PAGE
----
The 127 films include 37 from around Oregon, more than 20 from the Los Angeles area, and 18 from a dozen countries outside the U.S., including Taiwan, France, Chile, India, Hungary, Austria, Spain, Brazil, and Italy. Along with the documentary, environmental, and Native American cinema I wrote about last week, there’s drama/comedy, experimental/a bit strange, animation, and suspense/horror and sci-fi. Three categories — locals, student films, and a children’s block — are available free all 10 days. Also, because so many people are Zooming from home, participation in pre-taped filmmaker Q&A sessions hit a record high. More than 90 of the people who have entries in this year’s festival appear at the end of each screening block in a panel discussion. The opening-night welcome will be livestreamed for free at 5 p.m. Thursday here, and awards will be presented live on Feb. 28.

The thing that struck me about this year’s collection is how so many of the films speak to and echo others and explore similar themes across the categories. There are plenty of ways one could do this, of course, but I’ll stick to half a dozen categories of my own. Plus, a few of my personal favorites. (On the registration pages for many of these films, a free trailer is available.)

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Joanna Priestley: Discovering where the magic is

The Portland filmmaker, a spring resident at the Sitka Center for Art and Ecology, calls animation a “fascinating combination of art and science”

Joanna Priestley’s animated film, “Jung & Restless,” was scheduled to premiere this weekend at the Bijou Theatre in Lincoln City, but fell victim to the COVID-19 outbreak when the showing was canceled. Priestley, a spring resident at the Sitka Center for Art and Ecology near Otis, promises she will eventually make it happen. We talked with her about her work as an animator.

Joanna Priestley began her animation career by making films using rubber stamps and index cards.  Photo by: Tim Sugden
Joanna Priestley began her animation career by making films using rubber stamps and index cards. Photo by: Tim Sugden

Tell us a bit about yourself.

Priestley: I was born in Portland, a third-generation Oregonian. I spent some time away, but I always come back to Oregon because Oregon is the best. I went to the Rhode Island School of Design, got my undergraduate from Berkeley, and in my 30s, went back to get a masters at the California Institute of the Arts. That’s the school Walt Disney founded.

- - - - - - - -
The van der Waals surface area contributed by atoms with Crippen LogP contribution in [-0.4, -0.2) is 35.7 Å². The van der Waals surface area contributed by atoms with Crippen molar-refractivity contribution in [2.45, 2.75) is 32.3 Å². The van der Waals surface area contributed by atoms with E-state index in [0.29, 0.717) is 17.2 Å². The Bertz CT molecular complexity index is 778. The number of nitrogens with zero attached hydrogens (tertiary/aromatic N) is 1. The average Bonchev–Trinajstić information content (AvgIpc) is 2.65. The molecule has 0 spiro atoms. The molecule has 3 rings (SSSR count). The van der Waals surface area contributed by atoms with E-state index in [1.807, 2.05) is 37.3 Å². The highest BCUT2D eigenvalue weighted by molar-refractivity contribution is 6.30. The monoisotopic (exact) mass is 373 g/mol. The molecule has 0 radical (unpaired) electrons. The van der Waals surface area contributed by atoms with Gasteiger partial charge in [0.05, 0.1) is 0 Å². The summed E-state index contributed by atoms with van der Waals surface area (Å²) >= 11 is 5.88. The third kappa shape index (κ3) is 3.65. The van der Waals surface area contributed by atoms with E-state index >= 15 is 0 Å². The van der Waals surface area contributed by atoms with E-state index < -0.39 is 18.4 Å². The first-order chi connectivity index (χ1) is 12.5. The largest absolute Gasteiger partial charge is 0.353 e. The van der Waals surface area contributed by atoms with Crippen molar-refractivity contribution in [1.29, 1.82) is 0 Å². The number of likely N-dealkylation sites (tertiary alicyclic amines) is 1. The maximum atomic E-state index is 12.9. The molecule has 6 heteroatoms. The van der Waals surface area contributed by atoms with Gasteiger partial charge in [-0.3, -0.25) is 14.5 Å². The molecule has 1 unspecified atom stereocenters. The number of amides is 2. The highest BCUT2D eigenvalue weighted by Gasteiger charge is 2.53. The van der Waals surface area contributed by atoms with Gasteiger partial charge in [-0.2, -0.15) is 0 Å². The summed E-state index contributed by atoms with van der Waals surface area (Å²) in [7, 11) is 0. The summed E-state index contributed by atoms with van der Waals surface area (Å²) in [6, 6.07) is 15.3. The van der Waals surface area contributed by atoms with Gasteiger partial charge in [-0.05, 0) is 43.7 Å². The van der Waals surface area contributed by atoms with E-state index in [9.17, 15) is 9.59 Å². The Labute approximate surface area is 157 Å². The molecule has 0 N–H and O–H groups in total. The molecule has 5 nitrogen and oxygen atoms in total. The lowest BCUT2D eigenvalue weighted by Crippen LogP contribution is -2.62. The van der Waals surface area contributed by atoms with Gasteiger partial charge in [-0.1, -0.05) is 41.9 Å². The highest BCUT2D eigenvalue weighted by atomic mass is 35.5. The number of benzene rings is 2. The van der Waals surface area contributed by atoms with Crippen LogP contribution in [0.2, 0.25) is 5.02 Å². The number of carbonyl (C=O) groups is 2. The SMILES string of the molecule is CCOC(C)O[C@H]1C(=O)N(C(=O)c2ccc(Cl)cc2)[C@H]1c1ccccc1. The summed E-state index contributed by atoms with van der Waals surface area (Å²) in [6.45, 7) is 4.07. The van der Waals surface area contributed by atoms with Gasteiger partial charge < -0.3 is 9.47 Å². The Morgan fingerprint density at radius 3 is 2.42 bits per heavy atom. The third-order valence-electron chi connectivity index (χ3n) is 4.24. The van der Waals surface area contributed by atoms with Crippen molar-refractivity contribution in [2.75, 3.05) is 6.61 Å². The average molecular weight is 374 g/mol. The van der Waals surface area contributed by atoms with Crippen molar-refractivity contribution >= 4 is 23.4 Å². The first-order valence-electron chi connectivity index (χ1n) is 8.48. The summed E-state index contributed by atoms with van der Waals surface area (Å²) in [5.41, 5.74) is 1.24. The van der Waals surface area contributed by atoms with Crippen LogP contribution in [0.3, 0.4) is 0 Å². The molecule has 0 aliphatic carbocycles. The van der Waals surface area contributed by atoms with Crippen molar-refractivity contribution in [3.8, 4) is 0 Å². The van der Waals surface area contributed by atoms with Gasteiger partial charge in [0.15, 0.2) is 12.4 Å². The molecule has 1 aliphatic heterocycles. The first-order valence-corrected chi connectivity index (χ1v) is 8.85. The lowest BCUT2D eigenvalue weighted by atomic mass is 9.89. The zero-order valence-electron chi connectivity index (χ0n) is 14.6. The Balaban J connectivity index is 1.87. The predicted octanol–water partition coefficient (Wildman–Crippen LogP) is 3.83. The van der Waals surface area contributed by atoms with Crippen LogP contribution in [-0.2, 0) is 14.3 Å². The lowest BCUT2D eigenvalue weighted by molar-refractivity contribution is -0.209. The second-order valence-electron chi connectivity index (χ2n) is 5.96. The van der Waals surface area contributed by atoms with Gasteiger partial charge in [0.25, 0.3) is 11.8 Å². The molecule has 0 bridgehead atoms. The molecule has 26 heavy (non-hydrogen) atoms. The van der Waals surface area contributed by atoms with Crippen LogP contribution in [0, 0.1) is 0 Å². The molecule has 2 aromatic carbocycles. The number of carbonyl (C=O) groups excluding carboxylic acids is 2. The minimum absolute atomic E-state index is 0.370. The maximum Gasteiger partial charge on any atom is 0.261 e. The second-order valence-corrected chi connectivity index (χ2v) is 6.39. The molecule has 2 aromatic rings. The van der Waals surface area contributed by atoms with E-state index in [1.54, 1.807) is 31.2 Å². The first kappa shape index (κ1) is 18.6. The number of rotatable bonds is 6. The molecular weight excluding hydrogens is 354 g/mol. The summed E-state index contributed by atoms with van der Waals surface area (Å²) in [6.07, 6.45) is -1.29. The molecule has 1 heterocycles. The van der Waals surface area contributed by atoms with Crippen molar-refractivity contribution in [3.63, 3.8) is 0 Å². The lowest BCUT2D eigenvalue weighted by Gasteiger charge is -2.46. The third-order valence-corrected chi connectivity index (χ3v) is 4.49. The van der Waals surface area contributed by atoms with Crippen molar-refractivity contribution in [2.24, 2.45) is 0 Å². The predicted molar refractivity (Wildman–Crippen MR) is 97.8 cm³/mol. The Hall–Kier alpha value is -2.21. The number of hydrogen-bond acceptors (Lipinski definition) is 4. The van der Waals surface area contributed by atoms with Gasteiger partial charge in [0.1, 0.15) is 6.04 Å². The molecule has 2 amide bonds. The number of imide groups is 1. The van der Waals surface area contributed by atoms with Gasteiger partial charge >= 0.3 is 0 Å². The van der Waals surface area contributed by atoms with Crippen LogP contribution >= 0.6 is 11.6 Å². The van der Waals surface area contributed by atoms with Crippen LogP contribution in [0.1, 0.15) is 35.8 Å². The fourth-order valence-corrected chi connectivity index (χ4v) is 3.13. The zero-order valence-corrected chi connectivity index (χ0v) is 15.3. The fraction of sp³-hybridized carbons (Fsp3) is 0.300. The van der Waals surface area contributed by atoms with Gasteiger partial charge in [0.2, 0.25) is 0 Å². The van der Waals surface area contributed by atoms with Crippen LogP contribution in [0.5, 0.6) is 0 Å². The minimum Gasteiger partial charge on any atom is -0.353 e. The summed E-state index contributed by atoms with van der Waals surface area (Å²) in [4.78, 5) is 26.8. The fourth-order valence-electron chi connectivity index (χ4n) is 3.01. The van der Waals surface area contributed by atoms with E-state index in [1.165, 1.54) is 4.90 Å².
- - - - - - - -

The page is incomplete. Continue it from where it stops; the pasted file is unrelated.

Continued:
Did you go to school knowing you were going to be a filmmaker?

I always really, really loved films. I watched everything I could. In high school, I connected to the Multnomah library system and they had a fabulous collection of animated films.

How did you discover it?

My teacher showed them in school. That’s where I was first exposed to animation as an art form.

I’m guessing animation has changed by leaps and bounds since?

It has and it hasn’t. It’s changed technically. People have much more sophisticated technology and techniques of creating animation. But the basic way you create animation is the same. It was invented in late 1880s. It’s been refined, but still, the basic idea is the same.

What is the basic idea?

The basic idea is you study and learn how movement is created. Animation is this really fascinating combination of art and science. You have to understand both. If you look at sports, for example, you see loads of interesting movement. Like in boxing, there’s a preparatory action where you pull your arm back and clench your fist and then you push your fist and arm forward and slam into something, and then there’s a reaction where your hand snaps back a little bit. As you study that motion you can begin to understand how to break it down into individual drawings — or sculpture, if you are doing stop-motion animation.

A forest of hands is among the stream-of-consciousness images in Joanna Priestley’s new film, “Jung & Restless.”

That seems like it would take so many, many drawings.

You just decide how many drawings a second you are going to do to create your motion. You use 12 drawings a second, or 24 a second, if you are a Disney studio. I use 12 drawings a second. Some use eight drawings a second, some, in what we call limited animation, use four. You decide at the beginning what you are going to use. So then, you just go about calculating how far to move things with the drawings. If you’re using stop-motion animation with puppets or sculpture, you have to figure out how far to move the puppet or sculpture. And that’s where the magic is.